Over on my contact page Rantz asked for help with a couple questions a student brought to him. First, I think it’s cool that he has this kind of rapport with a student. Second, I think it’s cool that he’d ask me for my input. So, let’s see if I can help. I see three big topics: Armageddon, the Trinity and Biblical inspiration. I’ll start with the Trinity, since Trinity Sunday is this weekend.
Lectionary Sidenote: For those who aren’t familiar, some churches follow what’s called a lectionary. It divides the year into seasons that roughly follow the life of Jesus, punctuated by special commemorative Sunday. For example, Easter – the season not the day – ran from mid-April thru last Sunday, June 4th. Next is a period of “ordinary,” or counted, time that lasts until Advent, or the Christmas season. This coming Sunday, June 11th, is one of those punctuations: Trinity Sunday.
Each week, churches that use the lectionary focus their worship and devotions around a set of themed texts. These texts rotate on a three-year cycle. (The Bible is a big book, you know.) The Vanderbilt Divinity Library has a wonderful on-line lectionary. The readings for this Trinity Sunday are here.
OK, back to Rantz and his student. Here is the question:
The thing she had the most trouble with was the trinaty. [sic] I tried to explain the whole one in the same idea and all that, but she kept saying that since it was God who created Jesus in Mary, Jesus could not therefor be God. I was not really sure how to explain it. Could you assist me with that?
Whew! I pick the easy one’s don’t I?
Show Me the Trinity!
OK, first things first: Nowhere in the Bible is the Trinity isn’t spelled out in nice, neat, mathematical, textbook terms. Oh it’s in there; just not like some would like to see it. Start at the beginning, Genesis. The language used in the creation accounts indicate the presence of all three Persons of the Trinity. Consider this awkward sounding bit: “Then God said, ‘Let us make humankind in our image, after our likeness.’” There is one God, yet we’ve got plural pronouns. This is one early allusion to the Trinity, one God in three Persons.
The Gospels are a bit more clear, particularly John’s. Jesus says stuff like: “Do you not believe that I am in the Father, and the Father is in me?” and, “…just as you, Father, are in me and I am in you. I pray that [believers] will be in us….” He also talks about sending his Spirit which will be in us. So, the Trinity’s all there, even if it’s not as obvious as we’d like.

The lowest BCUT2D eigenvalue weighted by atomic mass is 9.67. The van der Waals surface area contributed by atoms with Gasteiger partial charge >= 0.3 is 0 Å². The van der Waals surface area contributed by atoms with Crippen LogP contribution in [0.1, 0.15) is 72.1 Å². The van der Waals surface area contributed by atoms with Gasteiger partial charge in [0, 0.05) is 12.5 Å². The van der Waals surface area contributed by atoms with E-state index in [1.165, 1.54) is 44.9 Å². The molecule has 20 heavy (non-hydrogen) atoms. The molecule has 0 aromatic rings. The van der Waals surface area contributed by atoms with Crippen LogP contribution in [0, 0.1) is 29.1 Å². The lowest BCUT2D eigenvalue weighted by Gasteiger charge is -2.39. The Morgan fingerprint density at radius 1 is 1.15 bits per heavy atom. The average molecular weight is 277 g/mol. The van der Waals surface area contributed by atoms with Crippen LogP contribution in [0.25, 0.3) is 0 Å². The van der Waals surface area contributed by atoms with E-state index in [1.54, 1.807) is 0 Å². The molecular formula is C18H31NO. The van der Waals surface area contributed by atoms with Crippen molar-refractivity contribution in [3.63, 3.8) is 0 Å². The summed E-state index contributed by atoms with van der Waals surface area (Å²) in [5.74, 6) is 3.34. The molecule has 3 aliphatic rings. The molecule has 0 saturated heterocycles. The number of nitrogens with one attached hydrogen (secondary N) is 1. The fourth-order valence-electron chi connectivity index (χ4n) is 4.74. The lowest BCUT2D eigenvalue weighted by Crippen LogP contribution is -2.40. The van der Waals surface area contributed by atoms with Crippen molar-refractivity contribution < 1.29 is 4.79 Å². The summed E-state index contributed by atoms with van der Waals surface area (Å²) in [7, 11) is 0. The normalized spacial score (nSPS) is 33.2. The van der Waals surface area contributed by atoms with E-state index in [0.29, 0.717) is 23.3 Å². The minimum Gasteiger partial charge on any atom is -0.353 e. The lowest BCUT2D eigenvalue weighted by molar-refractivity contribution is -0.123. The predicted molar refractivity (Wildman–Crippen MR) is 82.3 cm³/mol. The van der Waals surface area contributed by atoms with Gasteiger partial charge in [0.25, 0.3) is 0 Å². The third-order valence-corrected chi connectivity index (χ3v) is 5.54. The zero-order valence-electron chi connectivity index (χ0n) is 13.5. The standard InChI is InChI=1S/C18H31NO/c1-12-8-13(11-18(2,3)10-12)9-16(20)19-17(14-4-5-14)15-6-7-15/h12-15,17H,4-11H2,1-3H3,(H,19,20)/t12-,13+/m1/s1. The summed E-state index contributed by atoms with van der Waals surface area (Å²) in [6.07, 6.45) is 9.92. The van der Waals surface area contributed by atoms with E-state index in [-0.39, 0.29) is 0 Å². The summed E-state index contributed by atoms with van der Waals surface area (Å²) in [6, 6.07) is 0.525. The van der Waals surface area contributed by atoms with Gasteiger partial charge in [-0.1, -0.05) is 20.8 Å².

Was Jesus Created?
Now let me move on to a misunderstanding expressed in the question above. Rantz, speaking for the student, says, “it was God who created Jesus in Mary.” Not quite accurate from a Christian standpoint. Jesus wasn’t created. Yes, he was born, but long before he was born he existed. In fact, he preexisted creation, living in the eternal past with God the Father and God the Spirit.
What happened in Mary’s womb, is that God was born. The invisible, unseen (That’s redundant, isn’t it?) God of eternity past, put on flesh and became manifest as a baby boy. An illustration: Some eastern religions (Hinduism comes to mind, but I could be wrong.) have this idea of the human soul existing eternally, and periodically that soul takes on flesh. Got it? OK, I’m not sure how much I agree with the idea, but take it and apply it to God. God, existing as eternal spirit, took on flesh and became a man, the guy we know as Jesus of Nazareth. Now, I’m not saying this is any easier to understand, but it is not the same as saying God created Jesus.
Metaphors, Metaphors, Metaphors
OK, three metaphors for talking about the Trinity. Remember: they’re metaphors, so don’t get carried away.
- The triple-point – Science geeks will know this one. Did you know that at a particular combination of pressure and temperature a substance will coexist as a liquid, solid, and gas? ‘Tis true. You can get liquid water, ice and vapor at the same time under the right conditions. The metaphor should be obvious. One substance, three phases; or one God, three Persons – all at the very same time.
- Time – I heard this one on D. James Kennedy’s radio program, Truths that Transform, years ago. He used time, expressed as past, present and future, to illustrate the Trinity. He has this great statement about time, into which he substituted the Persons of the Trinity, but I haven’t found it in print anywhere. (I love some help if you know what I’m talking about.)
- Ceiling fans – I have Jon Reid to thank for this one. Look at a ceiling fan. Three, four, maybe five blades. Turn it on high. Now you’ve got one blade. Seemed to help Samantha (my five year old) when she was asking at bedtime one night.
Trinity – So What?
Last thing: Why does the Trinity matter? I’ll let Sarah Dylan Breuer say it for me. From her lectionary blog:
The doctrine of the Trinity says that God’s eternal nature is as relationship — that God was, is, and always will be Love. And love isn’t about understanding; it’s about trusting, and committing, to someone who is Other, different, incomprehensible. Because when we claim to love because we think we comprehend, we are only loving what’s also in us. We call that “narcissism.” Love requires an other.
So the doctrine of the Trinity gives me hope for our Christian community. We are made in the image of the God who is Love. We are made in the image of Love. Love is what we were born for, and the universe arcs toward it. Love is our home, to which God is calling us. We don’t need to understand. We need to listen. Indeed, when we think we understand, we stop listening.
I’ll stop talking now, and see what you have to say about this.